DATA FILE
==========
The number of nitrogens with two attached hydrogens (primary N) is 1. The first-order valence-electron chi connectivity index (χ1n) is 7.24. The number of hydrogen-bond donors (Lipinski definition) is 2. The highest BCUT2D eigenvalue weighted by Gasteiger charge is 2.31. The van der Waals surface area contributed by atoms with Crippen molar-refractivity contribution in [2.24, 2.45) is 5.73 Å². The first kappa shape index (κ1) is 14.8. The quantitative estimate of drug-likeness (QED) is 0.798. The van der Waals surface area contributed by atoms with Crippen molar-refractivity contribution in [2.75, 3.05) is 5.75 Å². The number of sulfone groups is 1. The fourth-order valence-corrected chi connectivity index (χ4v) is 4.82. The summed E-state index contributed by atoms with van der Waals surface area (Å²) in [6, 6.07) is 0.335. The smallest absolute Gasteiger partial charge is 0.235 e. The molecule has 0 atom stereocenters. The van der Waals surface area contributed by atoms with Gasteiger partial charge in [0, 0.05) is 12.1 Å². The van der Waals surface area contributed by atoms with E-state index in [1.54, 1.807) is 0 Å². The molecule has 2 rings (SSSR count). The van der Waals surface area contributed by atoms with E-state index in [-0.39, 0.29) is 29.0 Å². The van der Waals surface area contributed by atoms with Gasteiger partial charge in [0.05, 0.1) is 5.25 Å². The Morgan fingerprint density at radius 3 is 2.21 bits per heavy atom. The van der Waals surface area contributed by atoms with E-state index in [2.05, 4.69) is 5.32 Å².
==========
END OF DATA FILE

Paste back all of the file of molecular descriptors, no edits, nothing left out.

The number of nitrogens with two attached hydrogens (primary N) is 1. The first-order valence-electron chi connectivity index (χ1n) is 7.24. The number of hydrogen-bond donors (Lipinski definition) is 2. The highest BCUT2D eigenvalue weighted by Gasteiger charge is 2.31. The van der Waals surface area contributed by atoms with Crippen molar-refractivity contribution in [2.24, 2.45) is 5.73 Å². The first kappa shape index (κ1) is 14.8. The quantitative estimate of drug-likeness (QED) is 0.798. The van der Waals surface area contributed by atoms with Crippen molar-refractivity contribution in [2.75, 3.05) is 5.75 Å². The number of sulfone groups is 1. The fourth-order valence-corrected chi connectivity index (χ4v) is 4.82. The summed E-state index contributed by atoms with van der Waals surface area (Å²) in [6, 6.07) is 0.335. The smallest absolute Gasteiger partial charge is 0.235 e. The molecule has 0 atom stereocenters. The van der Waals surface area contributed by atoms with Gasteiger partial charge in [0, 0.05) is 12.1 Å². The van der Waals surface area contributed by atoms with E-state index in [1.54, 1.807) is 0 Å². The molecule has 2 rings (SSSR count). The van der Waals surface area contributed by atoms with E-state index in [-0.39, 0.29) is 29.0 Å². The van der Waals surface area contributed by atoms with Gasteiger partial charge in [0.05, 0.1) is 5.25 Å². The Morgan fingerprint density at radius 3 is 2.21 bits per heavy atom. The van der Waals surface area contributed by atoms with E-state index in [2.05, 4.69) is 5.32 Å².